Last night, I had the privilege of delivering my final State of the City Address to a full house at New Rochelle City Hall. Please read or view the speech to see why I believe this is New Rochelle’s “golden hour, in which all things seem possible.” Special thanks to our communications team for putting together this wonderful video, with images connected to the speech’s words and themes.
The new mayor in 2006 and the old(er) mayor in 2022
Today, I am sharing the news with friends and neighbors that I will not be a candidate in next year’s election for Mayor of New Rochelle. (My decision is also detailed in this press release.)
I make this announcement with a deep sense of gratitude – for the partnership of colleagues in government, for the energy, wisdom, and generosity of supporters, and, above all, for the trust and confidence of the people of New Rochelle. I have never taken these things for granted, and have always worked my hardest to earn the privilege of public office.
And what a great privilege it has been! To shape a community for the better, to help lead its growth and evolution, to give voice to its values, to learn from and share in the lives of its residents – these are rare opportunities, afforded only to a few people. Although every position, including this one, has its frustrations and disappointments, for me the good days have far outnumbered the bad – and every one of those days was made more special by the knowledge that this is my hometown, the place where I grew up, the place where I went to school, the place where I am raising my own children.
When you love a job this much, it’s not easy to leave, so let me explain the reasons for my decision.
First, the major goals I set for myself and our community are either accomplished or well underway.
Our downtown is booming with new growth and vitality; we are making unprecedented investments in infrastructure, parks, and other capital priorities; environmental sustainability has been integrated more fully into our local policy-making; and New Rochelle has been notably successful in securing competitive grants for exciting initiatives like the LINC.
Our progress today is made even more gratifying by the memory of challenges overcome. I assumed office just before the onset of the Great Recession and recall well the years of painful choices when it was difficult to imagine a better tomorrow. Now, far and wide, New Rochelle is viewed as an innovative leader with an exceptionally bright future.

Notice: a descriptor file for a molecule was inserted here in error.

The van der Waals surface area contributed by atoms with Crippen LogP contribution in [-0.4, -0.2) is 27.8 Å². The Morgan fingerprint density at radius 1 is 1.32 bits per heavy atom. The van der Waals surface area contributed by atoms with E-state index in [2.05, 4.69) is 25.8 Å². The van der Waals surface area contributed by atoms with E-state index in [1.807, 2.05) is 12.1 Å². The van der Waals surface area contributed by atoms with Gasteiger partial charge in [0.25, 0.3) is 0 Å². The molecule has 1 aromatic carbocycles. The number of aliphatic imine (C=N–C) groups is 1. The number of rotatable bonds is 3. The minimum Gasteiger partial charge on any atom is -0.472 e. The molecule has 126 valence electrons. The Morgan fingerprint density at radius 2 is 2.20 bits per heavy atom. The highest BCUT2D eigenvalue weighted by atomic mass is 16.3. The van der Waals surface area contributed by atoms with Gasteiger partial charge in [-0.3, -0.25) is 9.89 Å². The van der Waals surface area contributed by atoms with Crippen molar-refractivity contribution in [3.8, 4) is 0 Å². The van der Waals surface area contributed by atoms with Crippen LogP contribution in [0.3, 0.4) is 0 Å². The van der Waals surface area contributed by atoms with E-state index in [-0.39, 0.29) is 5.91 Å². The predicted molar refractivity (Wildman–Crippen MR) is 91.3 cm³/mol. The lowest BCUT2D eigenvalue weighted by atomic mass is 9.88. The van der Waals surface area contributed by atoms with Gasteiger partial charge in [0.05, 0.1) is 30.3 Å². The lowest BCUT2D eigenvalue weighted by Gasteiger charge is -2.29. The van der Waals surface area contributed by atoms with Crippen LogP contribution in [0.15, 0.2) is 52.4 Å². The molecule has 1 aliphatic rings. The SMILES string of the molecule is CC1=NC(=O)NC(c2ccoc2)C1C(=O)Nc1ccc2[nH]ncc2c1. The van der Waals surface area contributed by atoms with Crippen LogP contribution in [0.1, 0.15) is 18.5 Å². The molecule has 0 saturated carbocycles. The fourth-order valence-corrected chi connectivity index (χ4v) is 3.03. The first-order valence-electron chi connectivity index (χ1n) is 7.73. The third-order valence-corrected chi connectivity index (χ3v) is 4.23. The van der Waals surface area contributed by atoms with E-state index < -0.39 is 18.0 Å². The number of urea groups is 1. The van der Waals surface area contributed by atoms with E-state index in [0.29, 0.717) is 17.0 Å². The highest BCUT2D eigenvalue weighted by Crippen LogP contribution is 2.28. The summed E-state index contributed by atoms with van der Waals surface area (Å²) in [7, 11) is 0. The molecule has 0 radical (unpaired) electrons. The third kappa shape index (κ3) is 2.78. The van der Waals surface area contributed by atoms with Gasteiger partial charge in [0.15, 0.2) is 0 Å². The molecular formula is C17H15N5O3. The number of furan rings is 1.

Through it all, we have preserved what is best in our civic character – an inclusive spirit that celebrates diversity and welcomes people of every tradition and circumstance.
To be sure, it will take additional time for the full benefit of our accomplishments to be realized, and I cannot deny that there would be some personal pleasure in remaining mayor for such things as the completion of our downtown plans, the opening of the Echo Bay waterfront, and other initiatives that are still mid-stream.
But this would be a pleasure of observation more than action. To a great degree, the major decisions are already behind us, the foundations already laid, the plans already set, with their own self-sustaining momentum. Regardless of my continued service, I feel confident that New Rochelle will remain on a positive course, and a new mayor perhaps would be in a better position to establish fresh goals, moving beyond mere completion of the work already underway.
Second, I don’t want to overstay my welcome.
When this term ends, I will have served as mayor for eighteen years, with another ten years prior on the City Council. In all, that’s nearly three decades in local office – the great majority of my adult life.
Since I first joined the Council, a whole new generation of residents with fresh perspectives has grown up or moved in, while many old friends have passed on or moved out. New Rochelle is a different place.
It’s just a fact of political life that people start itching for change after a leader has been in office for a long while. I respect this impulse on the part of voters – periodic change is necessary and healthy – and I shouldn’t impose myself on a community that seems primed for its next chapter.
Third and finally, I am ready for new challenges.
Don’t get me wrong – the work of municipal government could not be more meaningful or engaging. You can see and hear from the people whose problems you have solved. You can visit and touch the physical spaces – the parks and towers and roads – you have changed or wholly created. On rare occasions, you can use the bully pulpit to confront cruelty, or bigotry, or selfishness, and stand up for someone who truly needs a champion. Even the opportunity to officiate weddings, an honor I never expected to have, can be genuinely moving. Everything is tangible and immediate, and you always feel like you’re making a difference.
This is especially true during crises. Think of New Rochelle’s intense experience at the initial center of the COVID outbreak, or the storms that periodically paralyze whole neighborhoods for days on end, or the human tragedies that can, with horrible suddenness, tear apart families and communities.